The high school where Education Secretary Terrel H. Bell first taught has closed, his old school district in Idaho has been absorbed into another district and his college has gone out of business.

"I was surprised," said Sen. Orrin Hatch (R-Utah) last night at a farewell dinner for Bell, "that all of these institutions would just disappear after Ted Bell left . . ."

Hatch paused, and the crowd of 300 began to hoot.

"And now he's leaving the Department of Education," Hatch finished, and the audience applauded and laughed.

"As a conservative," Hatch said, "I don't see why you're laughing."

Four years ago it looked like there would be no need for last night's farewell party. President Reagan and a whole lot of other people expected the department, and its secretary, to be long gone, mere memories of a bureaucratic past.

But there was Bell last night, accepting toasts in the ballroom of the downtown Marriott, and there were the congressmen and senators saying that despite rumors that Reagan may still hope to get rid of the department, it's going to be around for a while.

"I think it'll continue exactly the way it has," said Hatch, chairman of the Labor and Human Resources Committee, before dinner. "I think he has streamlined much of the department, and I would hope it will continue to be streamlined. I don't see the sentiment on the Hill to do away with the Department of Education."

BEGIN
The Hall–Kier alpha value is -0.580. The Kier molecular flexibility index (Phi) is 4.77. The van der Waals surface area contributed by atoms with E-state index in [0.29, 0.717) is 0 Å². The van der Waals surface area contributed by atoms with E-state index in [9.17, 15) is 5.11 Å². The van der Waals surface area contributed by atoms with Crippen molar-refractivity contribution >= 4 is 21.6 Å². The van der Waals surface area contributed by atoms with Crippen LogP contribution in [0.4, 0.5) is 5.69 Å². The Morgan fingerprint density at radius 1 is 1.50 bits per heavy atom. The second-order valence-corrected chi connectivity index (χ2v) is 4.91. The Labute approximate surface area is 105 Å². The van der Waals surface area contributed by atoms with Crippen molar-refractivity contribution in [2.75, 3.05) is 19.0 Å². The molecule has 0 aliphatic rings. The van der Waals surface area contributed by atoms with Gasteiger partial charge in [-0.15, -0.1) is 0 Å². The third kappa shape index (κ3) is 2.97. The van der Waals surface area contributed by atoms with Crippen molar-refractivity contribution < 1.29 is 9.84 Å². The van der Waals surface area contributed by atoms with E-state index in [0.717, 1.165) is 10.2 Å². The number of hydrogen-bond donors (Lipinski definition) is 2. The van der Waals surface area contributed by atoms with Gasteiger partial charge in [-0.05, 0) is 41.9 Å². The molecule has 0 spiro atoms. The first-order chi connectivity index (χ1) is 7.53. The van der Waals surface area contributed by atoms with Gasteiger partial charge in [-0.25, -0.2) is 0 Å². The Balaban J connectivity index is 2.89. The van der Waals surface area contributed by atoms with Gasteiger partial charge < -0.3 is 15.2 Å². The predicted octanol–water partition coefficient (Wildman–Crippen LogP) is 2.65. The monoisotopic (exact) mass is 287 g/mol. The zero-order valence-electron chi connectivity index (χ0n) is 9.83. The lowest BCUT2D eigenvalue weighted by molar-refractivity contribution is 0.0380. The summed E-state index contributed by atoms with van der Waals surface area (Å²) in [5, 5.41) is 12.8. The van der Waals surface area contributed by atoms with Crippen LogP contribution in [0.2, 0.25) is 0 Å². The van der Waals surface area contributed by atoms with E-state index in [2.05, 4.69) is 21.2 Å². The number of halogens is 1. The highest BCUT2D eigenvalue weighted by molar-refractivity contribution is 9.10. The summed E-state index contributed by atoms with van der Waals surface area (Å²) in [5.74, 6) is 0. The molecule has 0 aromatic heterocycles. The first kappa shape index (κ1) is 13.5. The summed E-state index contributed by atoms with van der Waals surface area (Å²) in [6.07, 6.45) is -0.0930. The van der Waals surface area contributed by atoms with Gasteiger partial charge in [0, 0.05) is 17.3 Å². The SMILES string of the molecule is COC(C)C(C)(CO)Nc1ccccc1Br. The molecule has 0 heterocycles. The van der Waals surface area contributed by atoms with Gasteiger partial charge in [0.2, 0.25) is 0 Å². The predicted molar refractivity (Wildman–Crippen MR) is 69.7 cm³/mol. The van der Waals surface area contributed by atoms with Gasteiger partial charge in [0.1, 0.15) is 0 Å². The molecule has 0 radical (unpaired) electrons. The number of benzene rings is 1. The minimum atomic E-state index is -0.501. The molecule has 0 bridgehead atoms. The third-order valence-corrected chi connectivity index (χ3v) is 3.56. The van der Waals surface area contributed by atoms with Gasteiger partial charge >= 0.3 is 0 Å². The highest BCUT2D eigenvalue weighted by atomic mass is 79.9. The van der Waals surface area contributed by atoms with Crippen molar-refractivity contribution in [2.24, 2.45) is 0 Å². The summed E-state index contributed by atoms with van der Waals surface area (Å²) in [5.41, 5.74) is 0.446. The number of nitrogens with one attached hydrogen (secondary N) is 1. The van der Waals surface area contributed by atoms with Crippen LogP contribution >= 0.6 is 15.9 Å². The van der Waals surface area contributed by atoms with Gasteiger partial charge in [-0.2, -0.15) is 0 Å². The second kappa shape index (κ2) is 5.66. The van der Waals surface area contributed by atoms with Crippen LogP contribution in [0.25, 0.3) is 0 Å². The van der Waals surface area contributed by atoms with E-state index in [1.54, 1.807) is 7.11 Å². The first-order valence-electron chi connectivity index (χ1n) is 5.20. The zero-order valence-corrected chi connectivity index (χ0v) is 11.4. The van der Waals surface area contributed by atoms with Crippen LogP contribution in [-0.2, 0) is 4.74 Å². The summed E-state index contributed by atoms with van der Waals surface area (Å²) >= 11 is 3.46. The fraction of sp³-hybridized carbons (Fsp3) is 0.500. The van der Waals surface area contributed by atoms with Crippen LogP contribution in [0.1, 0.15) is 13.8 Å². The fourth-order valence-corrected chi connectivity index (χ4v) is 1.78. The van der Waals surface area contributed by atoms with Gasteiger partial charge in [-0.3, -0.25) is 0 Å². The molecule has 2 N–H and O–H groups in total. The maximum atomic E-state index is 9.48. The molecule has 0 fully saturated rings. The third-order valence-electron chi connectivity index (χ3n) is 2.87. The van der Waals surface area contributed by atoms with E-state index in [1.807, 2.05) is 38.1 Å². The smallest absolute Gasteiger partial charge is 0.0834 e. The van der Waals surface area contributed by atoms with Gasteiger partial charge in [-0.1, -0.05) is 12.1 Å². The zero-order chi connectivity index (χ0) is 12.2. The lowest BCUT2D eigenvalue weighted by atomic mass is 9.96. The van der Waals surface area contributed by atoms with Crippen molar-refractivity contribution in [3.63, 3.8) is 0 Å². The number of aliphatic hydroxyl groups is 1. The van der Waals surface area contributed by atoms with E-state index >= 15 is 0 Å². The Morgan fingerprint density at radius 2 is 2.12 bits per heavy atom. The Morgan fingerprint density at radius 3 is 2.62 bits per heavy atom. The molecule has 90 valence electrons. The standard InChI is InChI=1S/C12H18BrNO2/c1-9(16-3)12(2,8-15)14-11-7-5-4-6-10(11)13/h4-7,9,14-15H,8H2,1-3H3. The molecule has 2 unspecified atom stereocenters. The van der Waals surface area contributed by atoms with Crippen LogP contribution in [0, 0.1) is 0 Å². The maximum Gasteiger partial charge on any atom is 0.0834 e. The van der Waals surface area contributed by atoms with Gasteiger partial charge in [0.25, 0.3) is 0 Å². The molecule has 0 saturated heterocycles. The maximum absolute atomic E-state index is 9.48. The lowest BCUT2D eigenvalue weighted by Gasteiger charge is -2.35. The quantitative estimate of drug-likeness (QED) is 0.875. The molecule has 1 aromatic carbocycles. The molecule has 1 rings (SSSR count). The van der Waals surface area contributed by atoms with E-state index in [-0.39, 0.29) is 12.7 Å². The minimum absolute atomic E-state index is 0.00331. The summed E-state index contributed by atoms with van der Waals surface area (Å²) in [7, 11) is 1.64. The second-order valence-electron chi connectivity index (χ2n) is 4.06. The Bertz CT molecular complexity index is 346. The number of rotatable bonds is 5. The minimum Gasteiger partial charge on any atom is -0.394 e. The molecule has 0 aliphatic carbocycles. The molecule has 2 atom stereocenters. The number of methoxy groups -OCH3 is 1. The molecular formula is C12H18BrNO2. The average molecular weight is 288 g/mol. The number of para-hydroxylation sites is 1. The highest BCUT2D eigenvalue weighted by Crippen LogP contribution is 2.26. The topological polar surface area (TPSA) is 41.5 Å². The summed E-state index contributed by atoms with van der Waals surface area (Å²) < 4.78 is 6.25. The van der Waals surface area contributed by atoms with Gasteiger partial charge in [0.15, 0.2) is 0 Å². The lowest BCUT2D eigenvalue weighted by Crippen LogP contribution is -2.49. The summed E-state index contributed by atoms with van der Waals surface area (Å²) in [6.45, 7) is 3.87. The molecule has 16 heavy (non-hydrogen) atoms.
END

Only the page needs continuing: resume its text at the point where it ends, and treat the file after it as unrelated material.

Bell last night didn't mention the possible demise of the department he came to Washington to close, although earlier in the day he expressed regret that Reagan has once again raised the possibility of shutting down the department. At the dinner, Bell, like a good guest of honor should, stuck to a litany of appreciation, exhortation and gratitude, with only one very faint qualification.

"I am grateful to the president for the wonderful help he has provided me," said Bell, who announced Nov. 8 he was resigning at the end of the year. "In spite of the fact that some may not have agreed with everything he has had to say about education, the president's willingness to provide the considerable prestige of his office has been a tremendous help these past years."

The crowd included, at one point or another, Defense Secretary Caspar Weinberger, Agriculture Secretary John Block, Sen. Strom Thurmond (R-S.C), Sen. John Tower (R-Tex.) and former Health, Education and Welfare Secretary Elliot Richardson. The dinner was underwritten by an assortment of corporations, education groups and foundations.

"What is extraordinary about Bell's achievement is that one did not have the sense, day by day, that he was caught in the middle of irreconcilable differences," said Richardson. "He made it look easier than it was."

And, only too happy to remind people that Washington is a place of shifting enthusiasms, Sen. Robert Stafford (R-Vt.) remembered when Bell, who earlier as education commissioner had supported the creation of the Department of Education, came to the Hill for his Education Department confirmation hearings and spoke about closing down the department.

"When he came before the subcommittee I chair during his confirmation hearings, I said, 'Mr. Bell, you were so convincing several years ago when you were convincing us to establish the Department of Education. Even if you've changed your mind, I can't."

"Of course," Stafford said, "we both laughed."